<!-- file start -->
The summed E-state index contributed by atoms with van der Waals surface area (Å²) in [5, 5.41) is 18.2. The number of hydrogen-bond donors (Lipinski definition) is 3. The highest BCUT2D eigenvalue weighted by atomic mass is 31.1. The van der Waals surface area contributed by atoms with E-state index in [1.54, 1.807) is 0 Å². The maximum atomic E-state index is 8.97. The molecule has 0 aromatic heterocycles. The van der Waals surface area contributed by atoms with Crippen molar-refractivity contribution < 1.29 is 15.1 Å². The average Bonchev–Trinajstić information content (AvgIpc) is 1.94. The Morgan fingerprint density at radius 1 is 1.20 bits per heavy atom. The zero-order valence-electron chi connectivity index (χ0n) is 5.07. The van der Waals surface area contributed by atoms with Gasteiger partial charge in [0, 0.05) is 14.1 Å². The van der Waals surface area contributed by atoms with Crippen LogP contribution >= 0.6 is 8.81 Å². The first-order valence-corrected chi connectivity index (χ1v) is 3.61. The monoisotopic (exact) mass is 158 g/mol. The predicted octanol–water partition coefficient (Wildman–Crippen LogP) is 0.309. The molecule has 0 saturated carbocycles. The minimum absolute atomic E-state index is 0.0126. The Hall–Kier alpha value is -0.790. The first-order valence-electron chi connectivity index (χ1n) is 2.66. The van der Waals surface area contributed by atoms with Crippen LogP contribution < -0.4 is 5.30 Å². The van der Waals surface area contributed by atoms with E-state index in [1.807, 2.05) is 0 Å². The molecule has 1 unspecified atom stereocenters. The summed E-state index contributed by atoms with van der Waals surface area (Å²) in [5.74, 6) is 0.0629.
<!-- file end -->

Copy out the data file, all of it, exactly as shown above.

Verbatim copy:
The summed E-state index contributed by atoms with van der Waals surface area (Å²) in [5, 5.41) is 18.2. The number of hydrogen-bond donors (Lipinski definition) is 3. The highest BCUT2D eigenvalue weighted by atomic mass is 31.1. The van der Waals surface area contributed by atoms with E-state index in [1.54, 1.807) is 0 Å². The maximum atomic E-state index is 8.97. The molecule has 0 aromatic heterocycles. The van der Waals surface area contributed by atoms with Crippen molar-refractivity contribution < 1.29 is 15.1 Å². The average Bonchev–Trinajstić information content (AvgIpc) is 1.94. The Morgan fingerprint density at radius 1 is 1.20 bits per heavy atom. The zero-order valence-electron chi connectivity index (χ0n) is 5.07. The van der Waals surface area contributed by atoms with Gasteiger partial charge in [0, 0.05) is 14.1 Å². The van der Waals surface area contributed by atoms with Crippen LogP contribution >= 0.6 is 8.81 Å². The first-order valence-corrected chi connectivity index (χ1v) is 3.61. The monoisotopic (exact) mass is 158 g/mol. The predicted octanol–water partition coefficient (Wildman–Crippen LogP) is 0.309. The molecule has 0 saturated carbocycles. The minimum absolute atomic E-state index is 0.0126. The Hall–Kier alpha value is -0.790. The first-order valence-electron chi connectivity index (χ1n) is 2.66. The van der Waals surface area contributed by atoms with Crippen LogP contribution < -0.4 is 5.30 Å². The van der Waals surface area contributed by atoms with E-state index in [1.807, 2.05) is 0 Å². The molecule has 1 unspecified atom stereocenters. The summed E-state index contributed by atoms with van der Waals surface area (Å²) in [5.74, 6) is 0.0629.